April 1969 Electronics World
Table of Contents
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Electronics World, published May 1959
- December 1971. All copyrights hereby acknowledged.
The April 1969 issue of Electronics World magazine featured a collection of ten articles dealing with filter design and application, authored by experts in the field. This one discusses which filter types - lumped element (inductors and capacitors), distributed element (stripline, microstrip, etc.), waveguide, cavity - are best fitted for use based on the intended application. Power handling, rejection requirements, inband insertion loss, physical size, cost, stability over time, temperature, vibration, and moisture as common considerations. Sometimes the decision comes down to designer preference, manufacturing complexity, desire to build in-house vs. buying a manufactured unit, ability to make minor tweaks during testing and/or field maintenance.
Practical Operating Limits for Filters
The frequency and percent bandwidth limits for the different filters shown in the diagram are representative over-all figures. For example, it should not be inferred that for a crystal filter operating at a center frequency of 10 MHz, all percent bandwidth values listed are realizable. Design trade-offs must be made to obtain physically realizable and economical units. Because the r.f. interference filter is an example of an application rather than a type, it is not included in the frequency diagram.
From 1 kHz to 100 MHz the LC filter covers the largest area of frequency spectrum and percent bandwidth. At very low (less than 1 kHz) and at very high (greater than 100 MHz) frequencies it is nearly impossible to fabricate LC filters with either useful electrical characteristics or small physical dimensions. At frequencies less than 1 kHz, inductance values and physical dimensions become excessive. The active filter, using reasonable values of RC elements and an operational amplifier, can provide filtering at frequencies less than a hertz.
For frequencies greater than 100 MHz, discrete LC structures fail as filters because of parasitic capacitance and inductance. Microwave filters composed of distributed elements such as transmission lines, waveguides, and comb structures are used at the higher frequencies.
From the frequency diagram, it is evident that the active filter overlaps into the frequency range from 1 to 20 kHz. Here a choice can be made among a number of different filter types. Various factors, including percent bandwidth, temperature, shape factor, and cost, influence the selection of a particular filter type. For percent bandwidths greater than 10, an LC filter is required. If signal power gain is needed, this can be obtained only from an active filter. A crystal filter may be the best choice if a shape factor on the order of 2:1 is required. If the filter has to operate at a temperature of 125° C, it may be most economical to choose an LC filter.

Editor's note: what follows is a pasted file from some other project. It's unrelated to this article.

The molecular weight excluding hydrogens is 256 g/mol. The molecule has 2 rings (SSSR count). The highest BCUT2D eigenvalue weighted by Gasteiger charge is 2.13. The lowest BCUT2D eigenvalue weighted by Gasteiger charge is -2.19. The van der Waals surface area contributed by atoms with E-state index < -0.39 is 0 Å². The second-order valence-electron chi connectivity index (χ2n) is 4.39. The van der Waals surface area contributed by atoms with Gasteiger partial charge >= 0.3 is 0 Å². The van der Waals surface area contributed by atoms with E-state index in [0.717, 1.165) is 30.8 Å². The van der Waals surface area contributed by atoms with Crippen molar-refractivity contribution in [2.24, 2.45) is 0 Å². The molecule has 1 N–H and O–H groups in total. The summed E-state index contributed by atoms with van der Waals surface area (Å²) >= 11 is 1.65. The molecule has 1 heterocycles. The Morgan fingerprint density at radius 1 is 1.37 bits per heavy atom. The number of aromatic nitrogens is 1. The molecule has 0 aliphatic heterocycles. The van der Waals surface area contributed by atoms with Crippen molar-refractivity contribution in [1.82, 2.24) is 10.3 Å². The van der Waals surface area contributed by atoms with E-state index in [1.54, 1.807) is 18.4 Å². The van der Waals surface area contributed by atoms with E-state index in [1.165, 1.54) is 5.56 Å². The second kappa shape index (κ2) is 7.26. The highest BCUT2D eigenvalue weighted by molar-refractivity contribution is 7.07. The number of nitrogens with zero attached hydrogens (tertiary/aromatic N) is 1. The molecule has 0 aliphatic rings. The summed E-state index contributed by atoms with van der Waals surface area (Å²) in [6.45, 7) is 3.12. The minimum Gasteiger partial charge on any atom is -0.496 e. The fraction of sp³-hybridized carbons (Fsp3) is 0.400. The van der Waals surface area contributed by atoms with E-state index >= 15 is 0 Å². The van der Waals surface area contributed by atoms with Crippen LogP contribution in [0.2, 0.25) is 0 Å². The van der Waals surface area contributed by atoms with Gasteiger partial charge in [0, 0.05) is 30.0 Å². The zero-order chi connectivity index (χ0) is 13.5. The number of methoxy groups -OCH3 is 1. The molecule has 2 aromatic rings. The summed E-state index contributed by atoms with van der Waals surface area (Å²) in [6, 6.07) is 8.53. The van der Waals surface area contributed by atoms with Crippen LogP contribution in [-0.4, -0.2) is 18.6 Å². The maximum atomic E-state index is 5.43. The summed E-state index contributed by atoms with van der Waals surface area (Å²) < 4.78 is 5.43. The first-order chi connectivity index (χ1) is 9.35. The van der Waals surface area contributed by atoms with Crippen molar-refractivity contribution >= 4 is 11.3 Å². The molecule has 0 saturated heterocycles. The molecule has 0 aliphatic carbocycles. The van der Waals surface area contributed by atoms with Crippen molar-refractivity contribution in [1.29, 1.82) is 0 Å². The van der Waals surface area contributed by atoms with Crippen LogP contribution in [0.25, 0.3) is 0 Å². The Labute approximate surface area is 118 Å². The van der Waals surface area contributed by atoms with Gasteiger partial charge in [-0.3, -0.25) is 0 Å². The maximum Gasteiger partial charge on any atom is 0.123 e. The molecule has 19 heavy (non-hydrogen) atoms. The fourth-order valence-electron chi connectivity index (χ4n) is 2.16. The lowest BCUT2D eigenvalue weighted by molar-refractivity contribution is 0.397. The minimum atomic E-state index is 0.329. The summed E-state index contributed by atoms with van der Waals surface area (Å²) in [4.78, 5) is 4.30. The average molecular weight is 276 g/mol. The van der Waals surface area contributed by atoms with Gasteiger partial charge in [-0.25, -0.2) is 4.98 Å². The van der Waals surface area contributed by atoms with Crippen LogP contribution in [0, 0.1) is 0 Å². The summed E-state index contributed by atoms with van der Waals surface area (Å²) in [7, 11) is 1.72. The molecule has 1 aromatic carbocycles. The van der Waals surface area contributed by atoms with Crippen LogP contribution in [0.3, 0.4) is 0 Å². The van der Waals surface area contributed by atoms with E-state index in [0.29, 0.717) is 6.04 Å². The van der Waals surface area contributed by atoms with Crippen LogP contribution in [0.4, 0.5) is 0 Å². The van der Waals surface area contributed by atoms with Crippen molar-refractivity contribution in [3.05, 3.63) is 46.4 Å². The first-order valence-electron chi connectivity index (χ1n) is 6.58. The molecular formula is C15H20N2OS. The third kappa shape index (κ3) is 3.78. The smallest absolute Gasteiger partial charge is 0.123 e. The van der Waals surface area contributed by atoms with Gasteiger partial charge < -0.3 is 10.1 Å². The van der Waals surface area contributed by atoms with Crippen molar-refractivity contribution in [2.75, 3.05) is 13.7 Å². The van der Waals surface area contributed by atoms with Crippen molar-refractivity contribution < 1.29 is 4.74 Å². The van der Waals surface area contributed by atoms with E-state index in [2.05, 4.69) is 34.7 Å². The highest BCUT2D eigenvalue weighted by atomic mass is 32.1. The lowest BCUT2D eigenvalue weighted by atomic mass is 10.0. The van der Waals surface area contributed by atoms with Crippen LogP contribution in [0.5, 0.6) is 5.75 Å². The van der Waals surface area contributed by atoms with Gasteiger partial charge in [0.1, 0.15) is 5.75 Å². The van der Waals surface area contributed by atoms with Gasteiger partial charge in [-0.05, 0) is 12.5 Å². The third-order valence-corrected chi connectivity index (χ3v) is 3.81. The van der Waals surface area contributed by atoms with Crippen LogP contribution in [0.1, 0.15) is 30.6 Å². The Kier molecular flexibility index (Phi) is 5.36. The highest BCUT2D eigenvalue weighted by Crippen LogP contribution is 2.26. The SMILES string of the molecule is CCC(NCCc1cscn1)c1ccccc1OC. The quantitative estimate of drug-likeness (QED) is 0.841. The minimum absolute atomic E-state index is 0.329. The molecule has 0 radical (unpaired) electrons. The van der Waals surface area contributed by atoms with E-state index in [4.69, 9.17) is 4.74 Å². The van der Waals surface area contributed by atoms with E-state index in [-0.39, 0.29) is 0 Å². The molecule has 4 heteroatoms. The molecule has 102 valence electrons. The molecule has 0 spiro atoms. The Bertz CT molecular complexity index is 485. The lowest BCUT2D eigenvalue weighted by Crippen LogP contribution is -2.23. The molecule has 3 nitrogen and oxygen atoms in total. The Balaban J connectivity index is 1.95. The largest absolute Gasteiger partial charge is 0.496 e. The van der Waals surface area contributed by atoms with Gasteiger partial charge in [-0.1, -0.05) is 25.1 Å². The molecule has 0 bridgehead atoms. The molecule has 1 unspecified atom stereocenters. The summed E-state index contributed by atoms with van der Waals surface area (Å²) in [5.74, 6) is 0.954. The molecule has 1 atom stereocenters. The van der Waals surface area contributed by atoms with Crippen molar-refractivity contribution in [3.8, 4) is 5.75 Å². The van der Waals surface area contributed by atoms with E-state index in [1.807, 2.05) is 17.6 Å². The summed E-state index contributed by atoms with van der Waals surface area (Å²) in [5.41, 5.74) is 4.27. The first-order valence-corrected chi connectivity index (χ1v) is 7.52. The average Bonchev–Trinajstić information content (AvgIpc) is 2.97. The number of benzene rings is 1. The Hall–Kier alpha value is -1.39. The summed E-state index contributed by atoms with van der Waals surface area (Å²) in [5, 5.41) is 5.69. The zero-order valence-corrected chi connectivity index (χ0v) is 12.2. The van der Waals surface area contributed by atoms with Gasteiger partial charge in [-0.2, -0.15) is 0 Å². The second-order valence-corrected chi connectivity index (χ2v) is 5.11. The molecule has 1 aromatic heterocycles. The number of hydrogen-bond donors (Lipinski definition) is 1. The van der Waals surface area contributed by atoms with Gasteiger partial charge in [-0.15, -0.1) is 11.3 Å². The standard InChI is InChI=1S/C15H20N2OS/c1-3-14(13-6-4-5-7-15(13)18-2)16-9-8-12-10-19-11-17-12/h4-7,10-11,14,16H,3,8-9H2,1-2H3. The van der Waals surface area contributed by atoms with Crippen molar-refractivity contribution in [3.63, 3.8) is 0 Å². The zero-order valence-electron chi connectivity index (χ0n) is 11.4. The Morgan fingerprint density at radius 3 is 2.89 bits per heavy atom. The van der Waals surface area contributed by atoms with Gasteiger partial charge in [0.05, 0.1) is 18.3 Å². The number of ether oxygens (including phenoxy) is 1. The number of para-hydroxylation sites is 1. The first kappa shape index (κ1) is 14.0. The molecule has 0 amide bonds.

Generally, ceramic filters are restricted to two frequency slots: 8 to 50 kHz and 300 to 770 kHz. The reason is that ceramic elements, being piezoelectric in nature, resonate in these frequency ranges (broadband ceramic filters operating at center frequencies of 4.5 and 10.7 MHz are also available). In general, ceramic filters exhibit a reasonably good shape factor and are economical. At temperatures greater than 85° C, however, frequency shift becomes excessive for many applications.
Mechanical filters are obtainable with shape factors as low as 1.2:1, making them excellent devices where sharp selectivity is required. Crystal filters are well suited for narrow-band applications. Monolithic crystal filters housed in a TO-5 package are ideal for integrated circuits. With computer synthesis, the LC filter can be made to satisfy just about any requirement, but again, cost and size are important factors in some applications.
Posted December 28, 2017